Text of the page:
Concrete structures such as bridges, dams, tunnels, and buildings are susceptible to various types of damages all over the world. Cracking has been identified as the most damaging as it significantly injures the service life of reinforced concrete structures. Although various researchers across the world have focused on materials development, it is still challenging to protect structural elements from concrete deteriorations.
Deterioration in concrete has been confirmed to increase with age, hence the cost of maintenance and repairs. However, it has also been found that concrete has a natural ability to heal the inherent cracks by itself. This self-healing process is necessary to minimize the ingression of aggressive ions into concrete and hence lower deteriorations. The self-healing process occurs in the early stages of cement hydration owing to precipitation of calcium carbonate within the crack walls when fresh concrete is exposed to atmospheric conditions.
Engineered cementitious composites is a unique form of high performance fiber reinforced concrete, which is highly ductile and tolerate to damage under mechanical loading, shear, tension. Engineered cementitious composites control crack width and allow cracks to form carefully. Therefore, these materials can undergo tensile strain hardening response together with non-catastrophic damage in the form of multiple crack formation. This ability to restrict the crack width to less than 60µm even at ultimate loading will lead to autogenous crack healing.
Ryerson University research team, Mohamed Sherir, Khandaker Hossain and Mohamed Lachemi reported the development of an effective self-healing concrete system made of engineered cementitious composites and MgO-type expansive agent. They implemented new measures in investigating the performance of engineered cementitious composite-MgO self-healing system pegged on accelerated autoclave test to model experimental results practical to field conditions. Their research work is published in journal, Construction and Building Materials.
The authors successfully presented a comprehensive experimental investigation analyzing the effectiveness of Magnesium oxide as a self-healing agent in engineered cementitious composites taking into account the effects of calcination temperature, high volume of fly ash of different types, and magnesium oxide particle size. They analyzed the hydration activity of the magnesium oxide system through microstructural analysis implementing scanning electron microscopy.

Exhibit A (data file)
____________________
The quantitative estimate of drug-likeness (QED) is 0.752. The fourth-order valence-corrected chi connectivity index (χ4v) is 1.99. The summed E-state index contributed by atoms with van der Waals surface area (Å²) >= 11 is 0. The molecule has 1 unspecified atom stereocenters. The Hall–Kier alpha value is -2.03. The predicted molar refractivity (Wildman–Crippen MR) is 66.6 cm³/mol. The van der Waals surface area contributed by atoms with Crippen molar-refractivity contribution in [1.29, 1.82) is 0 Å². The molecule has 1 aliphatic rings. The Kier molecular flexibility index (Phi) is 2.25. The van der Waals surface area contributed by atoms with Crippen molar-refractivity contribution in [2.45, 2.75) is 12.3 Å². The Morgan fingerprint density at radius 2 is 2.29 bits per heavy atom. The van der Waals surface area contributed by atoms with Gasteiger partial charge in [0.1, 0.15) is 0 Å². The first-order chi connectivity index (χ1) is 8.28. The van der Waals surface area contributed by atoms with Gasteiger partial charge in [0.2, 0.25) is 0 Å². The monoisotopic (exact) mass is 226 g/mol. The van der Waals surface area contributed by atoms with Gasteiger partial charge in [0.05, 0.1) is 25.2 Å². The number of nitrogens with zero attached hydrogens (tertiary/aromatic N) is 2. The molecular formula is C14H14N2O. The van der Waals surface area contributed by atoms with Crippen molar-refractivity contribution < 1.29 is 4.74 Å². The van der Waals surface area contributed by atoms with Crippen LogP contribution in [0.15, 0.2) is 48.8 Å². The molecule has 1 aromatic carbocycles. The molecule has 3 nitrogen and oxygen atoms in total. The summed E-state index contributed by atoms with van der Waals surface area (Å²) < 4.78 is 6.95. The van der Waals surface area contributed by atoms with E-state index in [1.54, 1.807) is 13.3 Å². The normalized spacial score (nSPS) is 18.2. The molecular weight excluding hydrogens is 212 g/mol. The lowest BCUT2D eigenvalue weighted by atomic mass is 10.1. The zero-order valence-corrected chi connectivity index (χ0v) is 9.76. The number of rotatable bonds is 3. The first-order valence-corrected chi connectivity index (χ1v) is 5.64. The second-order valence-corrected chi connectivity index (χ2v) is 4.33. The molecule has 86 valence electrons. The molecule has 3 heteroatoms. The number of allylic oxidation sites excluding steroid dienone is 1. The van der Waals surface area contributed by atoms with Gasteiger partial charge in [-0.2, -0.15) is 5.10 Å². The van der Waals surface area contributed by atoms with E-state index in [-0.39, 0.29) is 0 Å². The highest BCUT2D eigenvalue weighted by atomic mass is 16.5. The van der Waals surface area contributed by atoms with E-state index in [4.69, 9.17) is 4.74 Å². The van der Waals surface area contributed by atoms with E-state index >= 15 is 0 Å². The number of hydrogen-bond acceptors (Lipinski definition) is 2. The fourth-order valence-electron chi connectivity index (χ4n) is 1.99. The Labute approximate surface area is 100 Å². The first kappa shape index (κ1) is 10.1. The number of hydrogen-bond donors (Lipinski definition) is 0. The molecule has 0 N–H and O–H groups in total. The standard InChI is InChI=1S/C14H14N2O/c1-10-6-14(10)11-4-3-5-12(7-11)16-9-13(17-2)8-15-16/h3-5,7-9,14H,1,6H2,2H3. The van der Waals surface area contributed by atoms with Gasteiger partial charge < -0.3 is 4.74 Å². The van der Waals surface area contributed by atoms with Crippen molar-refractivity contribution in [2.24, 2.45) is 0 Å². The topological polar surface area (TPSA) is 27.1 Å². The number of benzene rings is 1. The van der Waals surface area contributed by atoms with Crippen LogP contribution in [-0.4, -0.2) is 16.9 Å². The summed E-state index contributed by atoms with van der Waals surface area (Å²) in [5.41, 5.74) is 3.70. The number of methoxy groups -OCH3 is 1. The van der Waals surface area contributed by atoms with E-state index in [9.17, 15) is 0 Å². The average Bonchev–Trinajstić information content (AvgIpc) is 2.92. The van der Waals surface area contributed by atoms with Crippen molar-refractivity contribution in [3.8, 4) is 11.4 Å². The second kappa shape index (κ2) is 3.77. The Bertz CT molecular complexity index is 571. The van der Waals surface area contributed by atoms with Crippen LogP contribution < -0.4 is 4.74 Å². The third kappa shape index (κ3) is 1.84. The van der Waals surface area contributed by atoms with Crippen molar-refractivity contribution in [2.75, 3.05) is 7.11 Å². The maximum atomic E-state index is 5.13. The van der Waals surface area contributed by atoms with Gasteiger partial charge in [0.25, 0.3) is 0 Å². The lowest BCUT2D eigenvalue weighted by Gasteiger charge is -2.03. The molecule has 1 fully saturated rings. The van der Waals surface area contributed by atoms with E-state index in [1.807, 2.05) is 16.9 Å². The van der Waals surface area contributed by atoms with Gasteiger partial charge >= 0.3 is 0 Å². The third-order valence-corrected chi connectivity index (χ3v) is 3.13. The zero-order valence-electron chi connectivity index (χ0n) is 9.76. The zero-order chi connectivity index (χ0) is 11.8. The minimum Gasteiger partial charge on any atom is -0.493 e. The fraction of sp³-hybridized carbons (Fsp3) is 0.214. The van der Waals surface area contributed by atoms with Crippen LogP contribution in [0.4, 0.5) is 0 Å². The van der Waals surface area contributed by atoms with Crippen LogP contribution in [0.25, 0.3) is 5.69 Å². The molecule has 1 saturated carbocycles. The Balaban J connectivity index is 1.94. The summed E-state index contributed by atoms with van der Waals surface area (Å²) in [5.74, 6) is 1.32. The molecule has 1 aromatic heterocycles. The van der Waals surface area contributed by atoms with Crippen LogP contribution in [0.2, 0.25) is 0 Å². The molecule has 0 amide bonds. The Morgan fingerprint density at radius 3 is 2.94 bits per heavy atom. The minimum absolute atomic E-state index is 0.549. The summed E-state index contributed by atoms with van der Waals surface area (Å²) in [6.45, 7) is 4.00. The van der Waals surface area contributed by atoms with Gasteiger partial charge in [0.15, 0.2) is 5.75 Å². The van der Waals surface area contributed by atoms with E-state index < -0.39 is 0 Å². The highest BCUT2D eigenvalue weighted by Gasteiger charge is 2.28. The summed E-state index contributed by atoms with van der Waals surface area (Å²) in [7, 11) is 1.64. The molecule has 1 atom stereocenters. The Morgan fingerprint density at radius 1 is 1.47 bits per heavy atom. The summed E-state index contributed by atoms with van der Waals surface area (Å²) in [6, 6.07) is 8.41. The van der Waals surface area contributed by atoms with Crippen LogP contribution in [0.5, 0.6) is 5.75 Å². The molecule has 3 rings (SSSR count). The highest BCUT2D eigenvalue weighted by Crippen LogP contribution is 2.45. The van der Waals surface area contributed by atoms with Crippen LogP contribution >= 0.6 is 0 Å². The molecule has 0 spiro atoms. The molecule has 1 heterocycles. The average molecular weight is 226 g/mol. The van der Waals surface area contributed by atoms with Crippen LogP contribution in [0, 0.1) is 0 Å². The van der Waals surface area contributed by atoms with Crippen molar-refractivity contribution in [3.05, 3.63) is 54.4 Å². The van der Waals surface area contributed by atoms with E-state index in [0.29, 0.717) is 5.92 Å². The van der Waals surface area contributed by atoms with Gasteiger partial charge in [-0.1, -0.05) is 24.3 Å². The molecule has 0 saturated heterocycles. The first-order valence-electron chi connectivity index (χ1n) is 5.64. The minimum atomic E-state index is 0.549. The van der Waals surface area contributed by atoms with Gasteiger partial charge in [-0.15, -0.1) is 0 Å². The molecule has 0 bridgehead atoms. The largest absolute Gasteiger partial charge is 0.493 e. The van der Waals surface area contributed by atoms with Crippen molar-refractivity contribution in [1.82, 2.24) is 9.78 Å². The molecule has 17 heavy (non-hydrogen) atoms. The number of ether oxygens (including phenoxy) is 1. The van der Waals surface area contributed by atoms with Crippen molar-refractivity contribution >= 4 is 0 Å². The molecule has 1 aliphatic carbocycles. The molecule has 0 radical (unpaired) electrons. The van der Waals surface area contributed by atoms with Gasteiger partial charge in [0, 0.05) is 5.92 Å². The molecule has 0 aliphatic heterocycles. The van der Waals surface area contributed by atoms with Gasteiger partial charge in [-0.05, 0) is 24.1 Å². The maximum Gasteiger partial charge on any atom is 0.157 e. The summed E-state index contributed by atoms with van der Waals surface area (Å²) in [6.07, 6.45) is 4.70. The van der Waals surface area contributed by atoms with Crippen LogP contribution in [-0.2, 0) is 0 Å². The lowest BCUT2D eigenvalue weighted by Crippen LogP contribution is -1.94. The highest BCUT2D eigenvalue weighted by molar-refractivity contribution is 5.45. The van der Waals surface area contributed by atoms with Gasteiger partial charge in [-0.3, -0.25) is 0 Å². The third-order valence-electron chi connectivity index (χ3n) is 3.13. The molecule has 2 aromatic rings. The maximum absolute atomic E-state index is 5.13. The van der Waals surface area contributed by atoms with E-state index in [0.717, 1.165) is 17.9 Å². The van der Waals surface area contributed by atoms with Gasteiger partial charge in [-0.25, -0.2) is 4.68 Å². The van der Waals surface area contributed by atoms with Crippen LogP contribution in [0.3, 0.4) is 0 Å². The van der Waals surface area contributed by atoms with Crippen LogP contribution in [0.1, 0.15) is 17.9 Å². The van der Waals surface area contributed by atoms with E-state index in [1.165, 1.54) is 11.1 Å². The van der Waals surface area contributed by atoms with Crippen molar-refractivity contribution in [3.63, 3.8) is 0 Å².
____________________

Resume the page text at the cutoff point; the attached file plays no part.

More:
The authors observed from the test results that the best calcination system was 900 °C with 2 h of holding time implementing 45µm particle size based on the high hydration activity of magnesium oxide expansive agent in the form of powder. They found that low calcium class-F fly ash was the best supplementary cementing materials in the production of engineered cementitious materials-magnesium system based on low expansion feature of magnesium oxide.
The high-volume fly ash was used in a bid to realize extremely low expansion within the crack walls just to heal hairline microcracks in the proposed self-healing system without injuring its durability. This similar behavior was noticeable in magnesium oxide powder state with regards to loss of carbon dioxide content as well as retained hydration activity.
The high flexural strength recovery observed in the case of pre-packed engineered cementitious composite-MgO specimen cured under the accelerated autoclaved conditions when compared to their counterparts without MgO confirmed the self-healing potential of the self-healing system.
Mohamed A.A. Sherir, Khandaker M.A. Hossain, Mohamed Lachemi. The influence of MgO-type expansive agent incorporated in self-healing system of engineered cementitious composites. Construction and Building Materials, volume 149 (2017), pages 164–185.
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